ABA Banking Journal - September/October 2016 - (Page 40)
a Competitive Edge
Banks find synergies in promoting local merchants,
delighting their customers and boosting debit card profitability.
BY MONICA C. MEINERT
verybody loves to be rewarded.
Whether it's a free cup of joe at a local coffee
shop or a special sales discount at a favorite store,
getting a little "thank you" from a business can go
a long way in boosting customer satisfaction and loyalty.
Bank customers are no different-in a recent survey by
CGI, consumers ranked the desire to be rewarded for their
business as their "top want" from their financial institution,
and 72 percent said they would consider switching banks if
they found another institution offering better rewards. And
yet, just over a third of consumers say they are currently
satisfied with what their bank is doing in this area.
For banks struggling to attract and retain millennial
customers aged 18-35, that statistic should be a particular
wake-up call-in a 2015 Accenture study, millennials
identified high fees and poor loyalty programs as the top
reasons they are dissatisfied with their banks. Combine
that with the fact that millennials switch their bank at
nearly double the average of other generations, and it
makes a compelling case for offering a rewards program.
'Cashing in' on customer engagement
In 2013, Macatawa Bank-a $1.7 billion institution with
26 branches in western Michigan-saw an opportunity
to use debit rewards to grow customer loyalty, increase
card usage and deepen existing customer relationships.
As some of the bank's national and regional competitors
backed away from their rewards offerings after the financial
ABA BANKING JOURNAL | SEPTEMBER/OCTOBER 2016
crisis, Macatawa started up a program through UChoose
Rewards, the card-linked platform offered by Fiserv-
ABA's endorsed core processing service provider.
"It seemed a little counterintuitive to what was
happening in the marketplace at the time," admits
Jill Walcott, the bank's chief retail banking officer, but
"we thought this may be a differentiator for us. We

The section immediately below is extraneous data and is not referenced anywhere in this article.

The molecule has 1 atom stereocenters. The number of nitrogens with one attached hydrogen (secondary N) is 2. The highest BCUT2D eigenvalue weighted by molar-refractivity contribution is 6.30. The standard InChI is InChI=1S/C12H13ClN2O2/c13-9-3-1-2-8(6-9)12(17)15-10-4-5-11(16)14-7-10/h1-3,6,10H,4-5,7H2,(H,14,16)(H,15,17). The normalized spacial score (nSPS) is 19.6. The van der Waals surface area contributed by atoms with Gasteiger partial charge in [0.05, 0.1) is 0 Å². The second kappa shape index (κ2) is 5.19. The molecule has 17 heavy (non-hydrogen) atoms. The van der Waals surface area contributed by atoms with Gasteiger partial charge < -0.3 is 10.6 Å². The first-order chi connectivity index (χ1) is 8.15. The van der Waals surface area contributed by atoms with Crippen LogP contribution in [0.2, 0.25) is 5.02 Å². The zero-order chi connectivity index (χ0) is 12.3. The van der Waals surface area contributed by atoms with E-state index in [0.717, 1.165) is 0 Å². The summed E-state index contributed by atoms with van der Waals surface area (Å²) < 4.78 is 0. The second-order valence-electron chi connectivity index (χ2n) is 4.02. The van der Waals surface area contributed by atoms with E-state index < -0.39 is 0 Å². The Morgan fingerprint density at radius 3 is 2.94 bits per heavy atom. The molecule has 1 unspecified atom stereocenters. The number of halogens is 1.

put in a program that rewarded customers for their
debit card activity, but also gave us the flexibility to
reward them with points when they did additional
business with us, like a loan or deposit product."
Unlike most programs which allow customers to redeem
points for gift cards or merchandise, Macatawa's program
gives customers the option of redeeming their points
for cold, hard cash. "We wanted to make sure we were
offering something the customer wanted," Walcott adds.
The bank saw results quickly-just over a year after the
program launched, 21 percent of eligible cardholders
had registered and today, the bank has more than 30
percent enrolled. Using the detailed metrics provided by
Fiserv each month, Walcott says the bank was able to
track card usage among enrolled consumers compared to
non-rewards customers, and noticed consistent increases
in both the average transaction value and the average
number of transactions. "Usage increased 54 percent six
months after an existing cardholder enrolled. Their spend
increased by 59 percent and our interchange income per
month for those cardholders increased by 70 percent."
Table of Contents for the Digital Edition of ABA Banking Journal - September/October 2016
CECL FROM THE INSIDE: A CONVERSATION WITH FASB’S RUSSELL GOLDEN
WHERE ‘HABITS OF ECONOMY’ WERE SHAPED
CARD-LINKED REWARDS GIVE BANKS A COMPETITIVE EDGE
ABA COMPLIANCE CENTER INBOX
FROM THE STATES
CORPORATE SOCIAL RESPONSIBILITY
INDEX OF ADVERTISERS
ABA Banking Journal - September/October 2016
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